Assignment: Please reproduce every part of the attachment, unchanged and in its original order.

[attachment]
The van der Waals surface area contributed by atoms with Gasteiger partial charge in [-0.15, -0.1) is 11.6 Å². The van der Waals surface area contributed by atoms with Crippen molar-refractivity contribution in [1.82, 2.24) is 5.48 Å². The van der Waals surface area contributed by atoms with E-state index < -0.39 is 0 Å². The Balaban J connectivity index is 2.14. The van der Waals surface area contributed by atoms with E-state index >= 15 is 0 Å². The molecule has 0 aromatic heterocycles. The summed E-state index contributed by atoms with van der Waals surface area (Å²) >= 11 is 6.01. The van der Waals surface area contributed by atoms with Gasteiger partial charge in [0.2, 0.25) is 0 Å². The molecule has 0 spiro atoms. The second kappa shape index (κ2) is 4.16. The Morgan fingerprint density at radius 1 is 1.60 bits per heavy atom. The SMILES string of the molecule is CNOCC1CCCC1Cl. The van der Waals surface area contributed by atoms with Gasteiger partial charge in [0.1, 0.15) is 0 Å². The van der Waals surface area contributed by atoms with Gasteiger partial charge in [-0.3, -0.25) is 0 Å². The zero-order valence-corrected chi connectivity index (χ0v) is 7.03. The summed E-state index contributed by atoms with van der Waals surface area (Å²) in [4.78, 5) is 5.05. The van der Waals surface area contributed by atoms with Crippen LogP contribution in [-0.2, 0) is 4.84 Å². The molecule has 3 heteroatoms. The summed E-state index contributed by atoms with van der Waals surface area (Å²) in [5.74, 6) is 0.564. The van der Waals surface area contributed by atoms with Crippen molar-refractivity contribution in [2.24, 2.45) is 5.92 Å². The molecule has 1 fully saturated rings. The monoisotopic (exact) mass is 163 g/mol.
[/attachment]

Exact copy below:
The van der Waals surface area contributed by atoms with Gasteiger partial charge in [-0.15, -0.1) is 11.6 Å². The van der Waals surface area contributed by atoms with Crippen molar-refractivity contribution in [1.82, 2.24) is 5.48 Å². The van der Waals surface area contributed by atoms with E-state index < -0.39 is 0 Å². The Balaban J connectivity index is 2.14. The van der Waals surface area contributed by atoms with E-state index >= 15 is 0 Å². The molecule has 0 aromatic heterocycles. The summed E-state index contributed by atoms with van der Waals surface area (Å²) >= 11 is 6.01. The van der Waals surface area contributed by atoms with Gasteiger partial charge in [0.2, 0.25) is 0 Å². The molecule has 0 spiro atoms. The second kappa shape index (κ2) is 4.16. The Morgan fingerprint density at radius 1 is 1.60 bits per heavy atom. The SMILES string of the molecule is CNOCC1CCCC1Cl. The van der Waals surface area contributed by atoms with Gasteiger partial charge in [0.1, 0.15) is 0 Å². The van der Waals surface area contributed by atoms with Gasteiger partial charge in [-0.3, -0.25) is 0 Å². The zero-order valence-corrected chi connectivity index (χ0v) is 7.03. The summed E-state index contributed by atoms with van der Waals surface area (Å²) in [4.78, 5) is 5.05. The van der Waals surface area contributed by atoms with Crippen LogP contribution in [-0.2, 0) is 4.84 Å². The molecule has 3 heteroatoms. The summed E-state index contributed by atoms with van der Waals surface area (Å²) in [5.74, 6) is 0.564. The van der Waals surface area contributed by atoms with Crippen molar-refractivity contribution in [2.24, 2.45) is 5.92 Å². The molecule has 1 fully saturated rings. The monoisotopic (exact) mass is 163 g/mol.